Education secretary Estelle Morris has written to the Education and Skills Select Committee, claiming that her department is exempt from handing over details of discussions between Treasury and Education Department officials.
The refusal has left the inquiry in the dark about the true motives of the Government in suspending the scheme, which ran at least £60m over-budget.
Early ministerial statements blamed the closure on cost over-runs caused by the popularity of the scheme, but the Government quickly changed tack to blame abuse of the system by fraudulent training providers.
MPs suspect that pressure from the Treasury, rather than concerns about fraudsters exploiting security weaknesses in the Capita-designed IT systems, may have been the primary reason for pulling the plug on the scheme.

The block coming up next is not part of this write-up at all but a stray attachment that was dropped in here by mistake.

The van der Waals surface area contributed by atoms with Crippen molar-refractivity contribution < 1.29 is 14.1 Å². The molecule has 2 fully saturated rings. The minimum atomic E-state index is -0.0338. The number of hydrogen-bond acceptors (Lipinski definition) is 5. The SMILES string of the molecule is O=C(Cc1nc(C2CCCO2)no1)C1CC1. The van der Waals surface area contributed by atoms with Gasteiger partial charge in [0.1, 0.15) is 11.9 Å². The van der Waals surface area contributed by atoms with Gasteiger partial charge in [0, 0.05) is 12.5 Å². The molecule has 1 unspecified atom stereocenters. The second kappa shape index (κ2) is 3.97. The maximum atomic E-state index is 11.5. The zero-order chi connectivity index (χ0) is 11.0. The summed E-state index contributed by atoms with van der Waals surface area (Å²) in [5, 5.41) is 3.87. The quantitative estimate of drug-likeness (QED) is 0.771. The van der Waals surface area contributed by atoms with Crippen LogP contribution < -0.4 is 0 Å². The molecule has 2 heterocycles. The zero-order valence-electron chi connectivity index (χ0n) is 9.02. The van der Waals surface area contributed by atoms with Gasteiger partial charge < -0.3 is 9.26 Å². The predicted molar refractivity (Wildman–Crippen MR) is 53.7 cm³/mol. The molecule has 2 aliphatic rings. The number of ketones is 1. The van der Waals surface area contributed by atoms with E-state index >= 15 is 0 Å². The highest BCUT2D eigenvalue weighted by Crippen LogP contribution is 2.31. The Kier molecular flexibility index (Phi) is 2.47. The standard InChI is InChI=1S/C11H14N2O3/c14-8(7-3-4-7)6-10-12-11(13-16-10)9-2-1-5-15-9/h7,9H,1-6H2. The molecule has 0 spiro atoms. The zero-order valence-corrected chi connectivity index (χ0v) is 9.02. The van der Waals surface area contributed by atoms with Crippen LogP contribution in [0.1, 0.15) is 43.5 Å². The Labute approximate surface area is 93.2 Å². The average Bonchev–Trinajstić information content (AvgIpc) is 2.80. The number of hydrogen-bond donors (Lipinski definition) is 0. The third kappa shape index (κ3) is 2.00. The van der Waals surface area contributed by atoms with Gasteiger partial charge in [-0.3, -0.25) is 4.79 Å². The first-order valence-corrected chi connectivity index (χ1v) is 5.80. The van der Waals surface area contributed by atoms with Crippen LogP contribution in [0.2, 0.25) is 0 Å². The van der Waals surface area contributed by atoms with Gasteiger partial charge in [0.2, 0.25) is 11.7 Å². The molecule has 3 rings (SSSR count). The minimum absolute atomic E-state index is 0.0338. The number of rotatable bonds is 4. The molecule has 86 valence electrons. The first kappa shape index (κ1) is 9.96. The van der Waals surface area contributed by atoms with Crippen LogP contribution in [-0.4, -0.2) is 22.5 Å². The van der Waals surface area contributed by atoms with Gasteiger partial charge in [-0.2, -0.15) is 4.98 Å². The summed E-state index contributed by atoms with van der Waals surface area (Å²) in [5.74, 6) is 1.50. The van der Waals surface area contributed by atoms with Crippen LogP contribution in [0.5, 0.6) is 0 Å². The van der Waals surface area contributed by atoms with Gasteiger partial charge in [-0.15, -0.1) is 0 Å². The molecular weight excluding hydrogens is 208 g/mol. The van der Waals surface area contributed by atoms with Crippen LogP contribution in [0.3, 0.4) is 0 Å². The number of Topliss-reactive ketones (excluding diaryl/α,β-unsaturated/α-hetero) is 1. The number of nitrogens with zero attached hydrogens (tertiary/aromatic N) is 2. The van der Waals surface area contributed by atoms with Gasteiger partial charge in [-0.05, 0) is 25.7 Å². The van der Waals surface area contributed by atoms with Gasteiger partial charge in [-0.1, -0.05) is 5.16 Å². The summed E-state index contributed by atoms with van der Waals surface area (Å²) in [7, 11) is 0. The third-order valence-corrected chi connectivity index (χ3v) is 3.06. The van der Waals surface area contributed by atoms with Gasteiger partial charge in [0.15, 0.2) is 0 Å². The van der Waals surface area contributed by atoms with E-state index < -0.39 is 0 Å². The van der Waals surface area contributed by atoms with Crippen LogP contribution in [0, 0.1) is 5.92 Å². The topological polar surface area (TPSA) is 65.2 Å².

"Without access to the detailed notes of confidential discussions between Treasury and DfES officials we cannot know how large a part the desire to rein in over-spending played in the demise of the ILA. This is not a satisfactory position to be in," the MPs said in their report last week.
In her letter, Morris said her department had gone beyond the provisions of the Open Government Code of Practice in providing information to the committee. She implied that the disclosure of the Treasury minutes would harm "the frankness and candour" of discussions between officials.